Weight-loss injections such as Wegovy and diabetes treatments like Ozempic may have broader medical benefits than previously believed, according to a study conducted on mice. The research suggests that these injections act on the brain to reduce inflammation throughout the body. This finding may explain why these drugs seem to have a greater impact on reducing heart attacks than their weight-loss effects alone would suggest.
Furthermore, this study supports the potential use of these injections in treating a wider range of health conditions associated with inflammation, such as Alzheimer's disease and Parkinson's disease, which are currently being investigated in trials. Semaglutide, the active ingredient in these injections, mimics a gut hormone called GLP-1, which regulates appetite and triggers the release of insulin for blood sugar regulation.
Previous studies have suggested that semaglutide not only aids in weight loss but also lowers inflammation. Inflammation is now recognized as a factor in various conditions, including heart disease and Alzheimer's disease. However, it is important to note that the connection between inflammation and these conditions has not yet resulted in new treatments.
The researchers in this study investigated how GLP-1 mimics, including semaglutide, affected inflammation in mice. They found that the GLP-1 mimics reduced the animals' inflammatory response to bacterial infection when injected. However, this effect did not occur in genetically modified mice lacking the GLP-1 receptor on brain cells or in genetically normal mice with a compound blocking the GLP-1 receptor in their brains.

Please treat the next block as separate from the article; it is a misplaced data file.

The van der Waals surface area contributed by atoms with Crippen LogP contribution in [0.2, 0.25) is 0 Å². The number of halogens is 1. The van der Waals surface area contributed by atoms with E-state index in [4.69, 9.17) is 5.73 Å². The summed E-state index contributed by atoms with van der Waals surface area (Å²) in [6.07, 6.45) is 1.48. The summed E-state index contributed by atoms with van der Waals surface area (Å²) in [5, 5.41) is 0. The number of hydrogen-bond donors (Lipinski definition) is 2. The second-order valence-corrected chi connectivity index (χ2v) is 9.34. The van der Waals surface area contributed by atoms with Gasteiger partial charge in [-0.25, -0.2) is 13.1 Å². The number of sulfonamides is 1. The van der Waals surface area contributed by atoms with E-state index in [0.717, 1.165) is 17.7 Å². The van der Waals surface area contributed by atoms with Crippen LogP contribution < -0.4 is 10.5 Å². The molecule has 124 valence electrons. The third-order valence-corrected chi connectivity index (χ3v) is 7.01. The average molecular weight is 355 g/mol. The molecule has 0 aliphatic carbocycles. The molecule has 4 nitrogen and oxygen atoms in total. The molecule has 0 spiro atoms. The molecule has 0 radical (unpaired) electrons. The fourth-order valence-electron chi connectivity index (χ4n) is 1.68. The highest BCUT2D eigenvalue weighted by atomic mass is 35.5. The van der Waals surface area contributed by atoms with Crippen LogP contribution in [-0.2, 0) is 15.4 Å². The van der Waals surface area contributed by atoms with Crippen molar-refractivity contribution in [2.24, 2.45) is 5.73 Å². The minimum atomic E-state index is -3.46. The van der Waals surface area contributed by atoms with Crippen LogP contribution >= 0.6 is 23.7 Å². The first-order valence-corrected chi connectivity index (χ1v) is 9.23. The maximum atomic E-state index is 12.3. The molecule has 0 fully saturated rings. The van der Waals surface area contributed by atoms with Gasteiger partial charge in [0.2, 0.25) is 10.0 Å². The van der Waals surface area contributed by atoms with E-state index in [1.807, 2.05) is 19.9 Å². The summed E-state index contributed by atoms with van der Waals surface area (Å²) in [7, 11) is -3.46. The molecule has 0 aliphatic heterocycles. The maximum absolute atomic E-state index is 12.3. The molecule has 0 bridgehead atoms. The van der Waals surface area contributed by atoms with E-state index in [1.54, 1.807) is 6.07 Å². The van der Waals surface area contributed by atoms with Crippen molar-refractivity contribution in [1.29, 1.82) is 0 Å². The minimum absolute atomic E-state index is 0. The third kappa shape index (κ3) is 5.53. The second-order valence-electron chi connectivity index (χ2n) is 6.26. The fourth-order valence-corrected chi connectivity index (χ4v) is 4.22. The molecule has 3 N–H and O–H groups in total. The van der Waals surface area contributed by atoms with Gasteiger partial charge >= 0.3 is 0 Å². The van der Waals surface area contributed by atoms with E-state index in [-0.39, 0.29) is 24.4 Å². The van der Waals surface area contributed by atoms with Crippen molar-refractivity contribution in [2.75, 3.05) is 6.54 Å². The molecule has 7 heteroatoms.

These results indicate that GLP-1 mimics reduce inflammation by acting on brain cells, independent of weight loss. This suggests that the benefits of these drugs extend beyond their weight-loss effects. For example, in a recent trial of Wegovy, the drug began preventing heart attacks before significant weight loss occurred.
While medicines that dampen inflammation theoretically increase the risk of infections, no such observation has been made in people receiving these injections for weight loss or diabetes. This study clarifies the underlying mechanism of these drugs and highlights their potential in treating various conditions related to inflammation.
In conclusion, weight-loss and diabetes injections, such as Wegovy and Ozempic, may have broader medical benefits by reducing inflammation throughout the body. These drugs act on brain cells and are not solely reliant on weight loss for their effects. Further research and clinical trials are needed to fully explore the potential medical applications of these injections in treating conditions associated with inflammation.